At harvest, the number of live (green) leaves on 10 carrots per plot was recorded. The harvest dates for the organic soil trial were 18 Oct. 2002, 27 and 28 Oct. 2003, and 21 Oct. 2004; and the harvest dates for the mineral soil trial were 24 Oct. 2002, 23 and 24 Oct. 2003, and 26 Oct. 2004. No fungicides were applied for leaf blight control in 2002 on either soil type. As a result of higher disease pressure in 2003 and 2004, a fungicide program was used in those years. In 2003, Bravo (chlorothalonil 50%; Syngenta Crop Protection Canada Inc., Guelph, Ontario, Canada) was applied at a rate of 3.0 L·ha−1 a.i. to the organic soil trial on 18 Aug. In 2004, Lance (boscalid 70%; BASF Canada, Guelph, Ontario, Canada) was sprayed at 315 g·ha−1 a.i. on each of 6 and 23 Aug. on the organic soil trial and on each of 9 and 23 Aug. on the mineral soil trial.

Three times during the growing season (55 to 66 d after seeding, 87 to 96 d after seeding, and 116 to 126 d after seeding), 16 petioles from recently mature leaves were collected at random within the middle two rows of each plot for NO3-N analysis. The petioles were separated into four groups of four petioles and sap was extracted from each group using a handheld garlic press. The sap was tested for NO3-N content using a Horiba “Cardy” Model C-141 NO3 meter (Horiba Co., Kyoto, Japan). The mean sap NO3-N concentration each year was compared with season-long AUDPC data for each cultivar, soil type, and year using linear correlation analysis.

Greenhouse experiments.

Trials to determine the relationship among ALB severity, sap NO3-N concentration, and leaf senescence were conducted in the greenhouse in the winter and spring of 2004. Carrot cvs. Idaho and Fontana were seeded into 15-cm pots filled with 99% pure silica sand at eight to 10 seeds per pot and thinned to three plants per pot after emergence. Pots were drip-irrigated daily throughout the trial. After emergence, a 50% Hoagland solution lacking N (Hoagland and Arnon, 1938) was prepared and pots were flooded with 500 mL of the solution twice per week. Nitrogen treatments were applied during each watering and consisted of three N rates added as ammonium nitrate at 50%, 100%, and 200% of the N required for a 50% Hoagland solution. There were four replications per N rate-by-cultivar combination, and each replication consisted of two pots, one for plants inoculated with A. dauci and one for plants treated with water. The trial was arranged in a randomized complete block design. Before inoculation, petioles from four youngest fully mature leaves were collected from plants of each N rate-by-cultivar combination and tested for NO3-N content using a Horiba ”Cardy” Model C-141 nitrate meter as described previously.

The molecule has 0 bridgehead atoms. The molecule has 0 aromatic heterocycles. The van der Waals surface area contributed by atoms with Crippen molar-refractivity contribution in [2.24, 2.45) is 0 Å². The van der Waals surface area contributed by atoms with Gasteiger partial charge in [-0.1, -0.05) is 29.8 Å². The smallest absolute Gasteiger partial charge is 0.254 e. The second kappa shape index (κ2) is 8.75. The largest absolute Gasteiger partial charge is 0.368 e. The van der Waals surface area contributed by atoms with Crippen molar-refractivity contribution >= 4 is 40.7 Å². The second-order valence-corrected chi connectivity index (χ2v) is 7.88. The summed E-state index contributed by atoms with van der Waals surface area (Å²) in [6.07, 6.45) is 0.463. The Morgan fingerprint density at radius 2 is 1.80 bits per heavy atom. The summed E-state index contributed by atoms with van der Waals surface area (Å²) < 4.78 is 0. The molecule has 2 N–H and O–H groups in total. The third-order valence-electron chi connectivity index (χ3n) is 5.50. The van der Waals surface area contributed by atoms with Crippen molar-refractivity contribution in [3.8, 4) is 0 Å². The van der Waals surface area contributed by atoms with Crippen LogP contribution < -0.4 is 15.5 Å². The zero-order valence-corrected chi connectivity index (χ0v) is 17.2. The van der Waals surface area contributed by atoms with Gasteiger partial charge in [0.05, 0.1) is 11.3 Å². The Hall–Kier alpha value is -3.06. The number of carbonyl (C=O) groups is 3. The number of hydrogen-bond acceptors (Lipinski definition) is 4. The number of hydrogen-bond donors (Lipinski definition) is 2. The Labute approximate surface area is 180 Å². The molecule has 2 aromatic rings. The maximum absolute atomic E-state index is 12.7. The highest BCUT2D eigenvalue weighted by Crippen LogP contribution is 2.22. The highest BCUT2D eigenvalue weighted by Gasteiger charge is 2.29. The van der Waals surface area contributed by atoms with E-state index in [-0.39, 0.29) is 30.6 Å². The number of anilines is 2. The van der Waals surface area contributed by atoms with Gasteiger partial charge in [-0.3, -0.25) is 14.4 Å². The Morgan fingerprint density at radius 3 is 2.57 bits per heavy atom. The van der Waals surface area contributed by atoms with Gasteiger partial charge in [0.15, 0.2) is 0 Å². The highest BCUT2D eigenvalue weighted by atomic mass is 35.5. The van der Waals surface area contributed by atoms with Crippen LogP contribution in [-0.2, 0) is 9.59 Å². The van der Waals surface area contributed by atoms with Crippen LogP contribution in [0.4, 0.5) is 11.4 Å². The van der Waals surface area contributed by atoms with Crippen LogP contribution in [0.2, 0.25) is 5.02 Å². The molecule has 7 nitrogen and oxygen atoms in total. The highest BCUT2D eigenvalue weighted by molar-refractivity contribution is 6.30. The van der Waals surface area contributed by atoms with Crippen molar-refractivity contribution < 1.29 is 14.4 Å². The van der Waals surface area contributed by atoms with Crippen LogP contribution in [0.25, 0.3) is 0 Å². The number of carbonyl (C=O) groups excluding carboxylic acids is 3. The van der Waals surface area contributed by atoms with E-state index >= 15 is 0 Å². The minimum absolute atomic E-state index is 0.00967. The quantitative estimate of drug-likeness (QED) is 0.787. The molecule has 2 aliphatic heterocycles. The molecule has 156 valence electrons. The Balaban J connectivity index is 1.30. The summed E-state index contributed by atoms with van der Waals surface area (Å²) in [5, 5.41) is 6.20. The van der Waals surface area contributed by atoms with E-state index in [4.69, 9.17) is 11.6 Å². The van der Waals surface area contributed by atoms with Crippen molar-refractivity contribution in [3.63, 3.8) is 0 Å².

A field isolate of A. dauci collected from the University of Florida Mid-Florida Research and Education Center in Apopka, FL (courtesy of J. Strandberg) was selected for this study, because we were unsuccessful in isolating the fungus from field experiments as a result of repeated contamination with A. alternata and very low spore production by A. dauci. The isolate was subcultured several times on carrot leaf agar from which conidia were harvested for inoculum (Strandberg, 1987). Plates were placed under fluorescent grow lights (30 W GE Bright Stik Gro and Sho; General Electric Canada, Mississauga, Ontario, Canada; 470 lumens) with 18-h daylength and a temperature between 21 and 26 °C. When the carrots in the greenhouse were at the 10-leaf growth stage, the cultures of A. dauci were flooded with a 0.01% Tween 80 (v/v) solution (Carisse and Kushalappa, 1990) and conidia were dislodged into a suspension using a glass rod. The spore suspension was passed through a 100-mesh sieve and adjusted to 1 × 104 spores/mL using a hemocytometer. A mature leaf from each pot was sprayed with the conidial suspension using a Badger-350 artist airbrush (Badger Airbrush Co., Franklin Park, IL) (Carisse and Kushalappa, 1990). To prevent inoculation of additional leaves on the plant, the other leaves of the plant were pulled away from the chosen leaf during inoculation. A single leaf was chosen rather than whole plants as a result of insufficient spore production from the A. dauci cultures and the resulting low volume of the appropriate concentration of the conidial suspension available. The conidial suspension was used immediately after preparation. The inoculated leaves were rated for senescence before inoculation using a scale of 0 to 10, where 0 = dark green leaf, 1 = moderately green leaf, 2 = light green leaf, 3 = mild chlorosis on a portion of the leaf, 4 = mild chlorosis on the whole leaf, 5 = moderate chlorosis, 6 = major chlorosis, 7 = mild necrosis on a portion of the leaf, 8 = mild necrosis of the whole leaf, 9 = moderate necrosis, and 10 = complete necrosis. Three water agar plates (10 cm diameter) were sprayed with the conidial suspension before, during, and after plant inoculation to determine the percent spore germination of the inoculum. The plates were then placed in the dark at room temperature (21 ± 2 °C) and assessed after 3 d for percentage of spores germinated. Half of the pots in the greenhouse were sprayed with 0.01% Tween 80 solution as a noninoculated control treatment. Individual leaves sprayed with the A. dauci conidial suspension or the Tween 80 solution were then covered with plastic bags for 2 d to maintain leaf wetness and promote infection. The inoculated leaves were tagged after the bags were removed. After 12 d, the number of ALB lesions on each inoculated leaf was counted.